Are You Eating a Sustainable Diet?

help the environment, sustainable diet, healthy eating habit

Were your New Year resolutions about fitness or helping the planet? You can reach both goals by adjusting one crucial thing: your diet. According to a new study, if we all follow the national dietary guidelines it would actually help the environment. Maybe it’s time we all partake in a sustainable diet.

New Sustainable Study

Researchers from the University of Leiden in the Netherlands studied the environmental impact of nationally recommended diets from 37 different countries. They then compared the recommended diets with an actual average diet in those nations. The researchers found that if people in high-income nations (such as the United States) followed their national dietary guidelines it could lead to reductions in greenhouse gases (13 to 24.8 percent), eutrophication (9.9 to 21.3 percent), and land use (5.7 to 17.6 percent).

Most of these environmental savings would be due to reduced meat consumption, as most Americans and people in other high-income nations eat more than the recommended amount of meat products. Meat production takes a toll on the environment. It causes a lot of greenhouse gases and raising the animals requires a lot of land. Thus, substituting meat with alternative forms of protein—such as legumes, nuts, and soy products—is a great way to help the environment. It’s also great for your health.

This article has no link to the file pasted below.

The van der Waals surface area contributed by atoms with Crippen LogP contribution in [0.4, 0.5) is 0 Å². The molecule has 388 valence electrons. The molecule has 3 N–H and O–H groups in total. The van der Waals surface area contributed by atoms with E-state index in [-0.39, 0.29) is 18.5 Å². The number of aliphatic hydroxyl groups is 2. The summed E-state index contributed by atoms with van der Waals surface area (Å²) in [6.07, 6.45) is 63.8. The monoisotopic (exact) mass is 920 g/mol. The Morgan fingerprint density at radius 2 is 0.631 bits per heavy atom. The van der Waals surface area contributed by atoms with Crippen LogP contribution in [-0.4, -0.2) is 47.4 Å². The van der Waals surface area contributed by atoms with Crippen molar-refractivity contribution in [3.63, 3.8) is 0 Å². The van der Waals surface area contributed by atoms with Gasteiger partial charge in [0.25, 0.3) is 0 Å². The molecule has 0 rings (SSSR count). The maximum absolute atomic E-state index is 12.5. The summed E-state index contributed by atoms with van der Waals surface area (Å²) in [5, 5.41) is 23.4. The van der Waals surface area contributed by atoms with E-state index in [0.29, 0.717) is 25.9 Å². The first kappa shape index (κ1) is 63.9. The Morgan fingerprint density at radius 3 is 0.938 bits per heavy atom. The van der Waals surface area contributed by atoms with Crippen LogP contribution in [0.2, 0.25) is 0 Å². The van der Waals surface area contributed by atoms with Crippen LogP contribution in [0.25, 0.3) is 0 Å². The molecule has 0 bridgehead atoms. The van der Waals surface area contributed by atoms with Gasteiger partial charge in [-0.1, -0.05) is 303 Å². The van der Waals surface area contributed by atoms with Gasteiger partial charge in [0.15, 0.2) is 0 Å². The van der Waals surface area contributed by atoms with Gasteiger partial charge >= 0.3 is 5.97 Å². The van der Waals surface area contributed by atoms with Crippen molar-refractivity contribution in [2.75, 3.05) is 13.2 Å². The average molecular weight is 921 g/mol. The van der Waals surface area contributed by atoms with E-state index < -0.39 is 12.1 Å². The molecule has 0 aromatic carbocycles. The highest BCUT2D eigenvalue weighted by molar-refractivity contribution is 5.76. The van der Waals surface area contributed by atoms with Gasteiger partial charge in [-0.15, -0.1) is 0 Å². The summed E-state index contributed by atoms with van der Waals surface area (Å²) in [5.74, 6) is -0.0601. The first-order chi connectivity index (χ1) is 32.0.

Meat-free Sustainable Diets

As we all know, eating too much red meat can raise your blood pressure and increase your risk of heart disease. That’s why most national recommended diets suggest sticking to lean meats and other sources of protein, such as legumes and soy products. According to the U.S. Department of Agriculture’s Center for Nutrition Policy and Promotion, there are six key recommendations for establishing a healthy eating habit:

  • A variety of vegetables

(dark green, red, orange, legumes, starchy, and other)

  • Fruits 
  • Grains

(half of which should be whole grains)

  • Fat-free or low-fat dairy

(milk, yogurt, cheese, or fortified soy beverages)

  • A variety of protein

(beans, peas, nuts, seeds, soy products, and some lean meats)

  • Oils

If excluding meat from your diet seems too extreme, start small. Substitute one of your daily meat products (like your breakfast bacon or afternoon ham sandwich) with an alternative source of protein like veggie bacon or a nut butter sandwich instead. You’ll help the environment, and your body will thank you.

Bonus. Now that you are establishing a healthy eating habit, do you need meat-free recipes? Try Thai grilled tofu and vegetable shish kabobs or broccoli and soy bacon salad. They are nutritious and delicious.